Native to Peru and Chile, today gooseberries grow in 34 out of 54 African countries.
Gooseberry fruit is covered in its own papery husk which is botanically called the calyx; the flavor is delicious bittersweet and pleasant with a unique tomato pineapple like blend. All parts of the plant, except the fruit, are poisonous. The fruit is usually eaten raw or cooked in pies, cakes, jellies, and jams. The fruit is rich in vitamin A, and vitamin C.
Gooseberries grow naturally in tropical regions around the world grown for its fruit to use in many recipes and medicinally as a diuretic, to treat infections and in abdominal disorders.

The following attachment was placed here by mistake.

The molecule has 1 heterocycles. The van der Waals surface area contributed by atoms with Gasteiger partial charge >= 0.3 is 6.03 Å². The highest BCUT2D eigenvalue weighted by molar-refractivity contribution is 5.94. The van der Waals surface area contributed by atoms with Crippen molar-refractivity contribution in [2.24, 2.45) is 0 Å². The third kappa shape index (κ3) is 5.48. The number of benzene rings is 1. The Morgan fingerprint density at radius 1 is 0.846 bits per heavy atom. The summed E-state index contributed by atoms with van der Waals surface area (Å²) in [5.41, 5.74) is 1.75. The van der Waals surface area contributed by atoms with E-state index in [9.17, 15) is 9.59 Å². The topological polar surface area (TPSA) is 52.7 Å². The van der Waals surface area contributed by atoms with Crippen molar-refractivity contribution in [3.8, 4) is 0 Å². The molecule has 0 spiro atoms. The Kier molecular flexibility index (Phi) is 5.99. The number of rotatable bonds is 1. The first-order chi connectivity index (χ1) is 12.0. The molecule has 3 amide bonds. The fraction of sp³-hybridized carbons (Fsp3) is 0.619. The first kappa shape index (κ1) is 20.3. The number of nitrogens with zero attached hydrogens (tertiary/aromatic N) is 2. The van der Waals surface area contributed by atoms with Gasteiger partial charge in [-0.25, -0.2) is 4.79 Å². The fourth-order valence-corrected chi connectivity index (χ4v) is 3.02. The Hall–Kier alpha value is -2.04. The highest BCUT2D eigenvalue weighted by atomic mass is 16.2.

Traditional Gooseberry Jam
Gooseberry Jam is a classic recipe especially in Southern Africa. Gooseberries are high in pectin; making jams and jellies are easy to prepare with the bittersweet fruit.
2 pounds Cape Gooseberries
5 cups sugar
1/4 cup water
Add all ingredients together, bring to a boil over medium-high heat, reduce heat to medium and cook, uncovered, stirring frequently 10-12 minutes. Remove from the heat. Ladle the hot jam into processed jars.